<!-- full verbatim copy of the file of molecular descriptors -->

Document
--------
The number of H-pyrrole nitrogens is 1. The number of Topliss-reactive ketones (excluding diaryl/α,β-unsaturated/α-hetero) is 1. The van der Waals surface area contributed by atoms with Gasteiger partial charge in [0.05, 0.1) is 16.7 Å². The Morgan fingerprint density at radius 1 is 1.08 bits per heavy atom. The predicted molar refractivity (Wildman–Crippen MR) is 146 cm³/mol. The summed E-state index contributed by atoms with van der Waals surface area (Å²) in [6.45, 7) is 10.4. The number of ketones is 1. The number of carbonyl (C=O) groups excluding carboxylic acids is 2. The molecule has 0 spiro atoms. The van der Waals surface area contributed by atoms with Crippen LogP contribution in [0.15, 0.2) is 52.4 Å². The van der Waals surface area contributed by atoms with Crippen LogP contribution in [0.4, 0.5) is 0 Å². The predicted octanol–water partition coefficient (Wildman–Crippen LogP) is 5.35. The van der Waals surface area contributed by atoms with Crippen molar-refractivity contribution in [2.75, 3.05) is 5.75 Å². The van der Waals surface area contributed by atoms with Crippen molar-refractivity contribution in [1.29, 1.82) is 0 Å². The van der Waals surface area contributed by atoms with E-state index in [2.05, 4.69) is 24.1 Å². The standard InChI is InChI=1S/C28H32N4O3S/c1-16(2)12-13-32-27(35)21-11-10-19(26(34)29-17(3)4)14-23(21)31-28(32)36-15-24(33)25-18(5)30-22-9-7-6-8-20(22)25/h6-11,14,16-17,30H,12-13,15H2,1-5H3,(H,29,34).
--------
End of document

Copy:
The number of H-pyrrole nitrogens is 1. The number of Topliss-reactive ketones (excluding diaryl/α,β-unsaturated/α-hetero) is 1. The van der Waals surface area contributed by atoms with Gasteiger partial charge in [0.05, 0.1) is 16.7 Å². The Morgan fingerprint density at radius 1 is 1.08 bits per heavy atom. The predicted molar refractivity (Wildman–Crippen MR) is 146 cm³/mol. The summed E-state index contributed by atoms with van der Waals surface area (Å²) in [6.45, 7) is 10.4. The number of ketones is 1. The number of carbonyl (C=O) groups excluding carboxylic acids is 2. The molecule has 0 spiro atoms. The van der Waals surface area contributed by atoms with Crippen LogP contribution in [0.15, 0.2) is 52.4 Å². The van der Waals surface area contributed by atoms with Crippen LogP contribution in [0.4, 0.5) is 0 Å². The predicted octanol–water partition coefficient (Wildman–Crippen LogP) is 5.35. The van der Waals surface area contributed by atoms with Crippen molar-refractivity contribution in [2.75, 3.05) is 5.75 Å². The van der Waals surface area contributed by atoms with Crippen molar-refractivity contribution in [1.29, 1.82) is 0 Å². The van der Waals surface area contributed by atoms with E-state index in [2.05, 4.69) is 24.1 Å². The standard InChI is InChI=1S/C28H32N4O3S/c1-16(2)12-13-32-27(35)21-11-10-19(26(34)29-17(3)4)14-23(21)31-28(32)36-15-24(33)25-18(5)30-22-9-7-6-8-20(22)25/h6-11,14,16-17,30H,12-13,15H2,1-5H3,(H,29,34).